{r setup, include=FALSE} knitr::opts_chunk$set(echo = TRUE)  # What is R? R is a free open-source program that is used to do statistics in both academia and industry. There are many online resources for R, for both beginners and experts. For example, [Venables, Smith, and the R Core Team](https://cran.r-project.org/doc/manuals/r-release/R-intro.pdf) ## A fancy calculator R can be used as a fancy calculator {r} 2+2 sin(3.14) exp(1) log(2.71) pi  Variables can be assigned in the following way {r} x <- 1+2+3+4+5+6 x*2  ## Entering data by hand into R R is designed to store data as vectors$x = (x_1, x_2, \ldots, x_n)$that is lists of numbers. {r} y <- c(1,2,3,4,5,6,7,8,9) y  ## Basic operations with vectors R has many built in common operations that are useful for statistics: {r} x <- c(1,2,3,4,5,6,7,8,9,10) x sum(x) mean(x) sd(x) var(x)  R will do certain operations component wise: {r} x <- c(1,2,3,4,5) y <- c(6,7,8,9,10) z=x+y z x*y sin(z)  It is often necessary to add or delete data from a vector: {r} x<- c(0.1, 0.2, 0.3, 0.4, 0.5) x <- x[-5] x x <- c(x, 5.5) x  ## Coin-flips, dice roll, normal, and uniform random variables in R R can be used to simulate coin flips and dice roll. R does not use true randomness, rather it generates coin clips using a deterministic algorithm that simulates true randomness. {r} x<- rbinom(12,1, 0.5) x z <- sample(6,12, replace =TRUE) z x<- rnorm(10, 5, 1) x z <- runif(10, min=-1, max=1) z  # Histograms in R {r} x <- rexp(100,1) hist(x, prob=TRUE)  Here$x$is a 100 randomly generated data points from the exponential distribution with rate$1$. # Functions Suppose we needed to use the quantity$\sin(x) + \cos(x)$over and over again for different values of$x$, then it may be useful to define this as a function in the following way: {r} sincos <- function(x){ z <- sin(x) + cos(x); z } sincos(1)  Here the function sincos takes an input$x$. It is sometimes useful have functions that do not take inputs, but simple perform operations: say roll a fair dice 1o times, and take the sum. # Basic programming in R We will introduce basic programming in R with the following exercise and will illustrate how to write a *while* loop in R. {exercise} By running simulations in R, approximate the average number of rolls of a fair dice it takes before you see a 6.  {solution} We make a function *numrolls* which counts how many times we need to roll a dice until we see a$6$. Then we use the *replicate* command to repeat this function many time, and take the average.  {r} numrolls <- function(){ n=0 x=0 while(x <6){ x <- sample(6,1, replace =TRUE) n <- n+1 } n } mean(replicate(1000, numrolls()) )  In the next exercise, we illustrate how to write a *for* loop. {exercise} Define a function that tells you whether a positive integer is prime or not.  {solution} Let$n$be an integer. We first recall that$d$is a divisor of$n$if there exists an integer$c$such that$ n = cd$. An integer$n \geq 2$is prime if it only divisors are$1$and$n$. R has a built in remainder function, which for nonnegative integers$a,b$outputs the remainder in the sense of elementary school, when$a$is divided by$b\$. Using the remainder function we define the *isprime* function, and use it spit out the prime numbers up to 500. {r} 25%%5 26%%5 isprime <- function(n){ x=1 for (i in 2: (n-1)){ if (x >0) { x <- n%%i } } if (n==1) {x <-0} if (n==2) {x <-1} x } isprime(1) isprime(2) isprime(101) x=2 for(i in 3:500){ if( isprime(i)==1){ x <- c(x, i)} x } x  # Summary We introduced some basics of R, and we gave examples programming basics including defining functions, while loops, for loops, and using the replicate function.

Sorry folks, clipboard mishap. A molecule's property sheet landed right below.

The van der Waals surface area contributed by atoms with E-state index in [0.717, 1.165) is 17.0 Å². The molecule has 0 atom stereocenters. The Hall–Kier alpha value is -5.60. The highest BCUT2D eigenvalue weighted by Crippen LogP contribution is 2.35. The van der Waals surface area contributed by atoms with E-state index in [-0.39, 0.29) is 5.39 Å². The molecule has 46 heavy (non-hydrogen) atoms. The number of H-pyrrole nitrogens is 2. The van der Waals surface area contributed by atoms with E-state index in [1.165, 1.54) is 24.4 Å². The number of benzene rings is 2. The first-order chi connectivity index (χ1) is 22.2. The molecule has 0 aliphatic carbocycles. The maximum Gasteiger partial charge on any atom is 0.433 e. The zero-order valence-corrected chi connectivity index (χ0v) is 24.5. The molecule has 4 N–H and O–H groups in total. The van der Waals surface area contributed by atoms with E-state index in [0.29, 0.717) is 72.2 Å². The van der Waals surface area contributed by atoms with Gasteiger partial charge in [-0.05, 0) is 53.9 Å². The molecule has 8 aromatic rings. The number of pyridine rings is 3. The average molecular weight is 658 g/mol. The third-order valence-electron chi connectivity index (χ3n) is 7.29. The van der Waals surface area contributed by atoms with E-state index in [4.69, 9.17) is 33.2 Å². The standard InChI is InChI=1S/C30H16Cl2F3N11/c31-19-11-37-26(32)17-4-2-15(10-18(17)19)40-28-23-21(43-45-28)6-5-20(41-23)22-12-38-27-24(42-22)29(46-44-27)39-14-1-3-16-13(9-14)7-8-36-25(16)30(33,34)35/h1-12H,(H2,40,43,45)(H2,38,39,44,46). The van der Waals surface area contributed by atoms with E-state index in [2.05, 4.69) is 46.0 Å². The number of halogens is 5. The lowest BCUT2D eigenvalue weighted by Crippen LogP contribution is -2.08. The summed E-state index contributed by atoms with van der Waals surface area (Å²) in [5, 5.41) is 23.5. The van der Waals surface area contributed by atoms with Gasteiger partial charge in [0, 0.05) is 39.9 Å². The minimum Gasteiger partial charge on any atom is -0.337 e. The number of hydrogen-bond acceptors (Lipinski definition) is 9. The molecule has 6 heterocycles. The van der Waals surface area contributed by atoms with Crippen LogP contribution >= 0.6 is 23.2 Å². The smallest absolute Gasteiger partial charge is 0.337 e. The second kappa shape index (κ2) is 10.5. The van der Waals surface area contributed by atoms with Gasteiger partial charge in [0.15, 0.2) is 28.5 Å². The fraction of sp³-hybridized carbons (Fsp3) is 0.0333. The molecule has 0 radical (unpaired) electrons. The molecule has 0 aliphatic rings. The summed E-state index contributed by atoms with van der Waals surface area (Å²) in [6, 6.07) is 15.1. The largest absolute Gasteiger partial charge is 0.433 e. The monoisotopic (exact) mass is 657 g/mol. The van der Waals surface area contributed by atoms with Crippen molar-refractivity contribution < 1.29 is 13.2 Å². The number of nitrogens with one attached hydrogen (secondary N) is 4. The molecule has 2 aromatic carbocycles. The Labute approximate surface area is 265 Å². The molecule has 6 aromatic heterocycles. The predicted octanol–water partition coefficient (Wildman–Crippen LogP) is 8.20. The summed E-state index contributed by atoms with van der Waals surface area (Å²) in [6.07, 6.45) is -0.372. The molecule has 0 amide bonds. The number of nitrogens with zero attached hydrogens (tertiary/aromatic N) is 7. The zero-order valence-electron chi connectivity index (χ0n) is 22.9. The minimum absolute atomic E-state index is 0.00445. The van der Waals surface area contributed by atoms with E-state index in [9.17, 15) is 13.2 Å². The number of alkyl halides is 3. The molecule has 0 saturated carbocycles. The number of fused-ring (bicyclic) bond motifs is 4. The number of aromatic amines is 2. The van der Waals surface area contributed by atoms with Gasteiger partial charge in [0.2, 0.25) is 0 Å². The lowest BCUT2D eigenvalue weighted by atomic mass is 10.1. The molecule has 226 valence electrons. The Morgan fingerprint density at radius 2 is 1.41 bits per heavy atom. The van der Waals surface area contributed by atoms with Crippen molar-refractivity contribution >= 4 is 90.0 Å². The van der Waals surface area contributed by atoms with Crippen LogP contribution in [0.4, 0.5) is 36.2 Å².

# Version: r format(Sys.time(), '%d %B %Y')` * [Rmd Source](https://tsoo-math.github.io/ucl/intro-R.Rmd)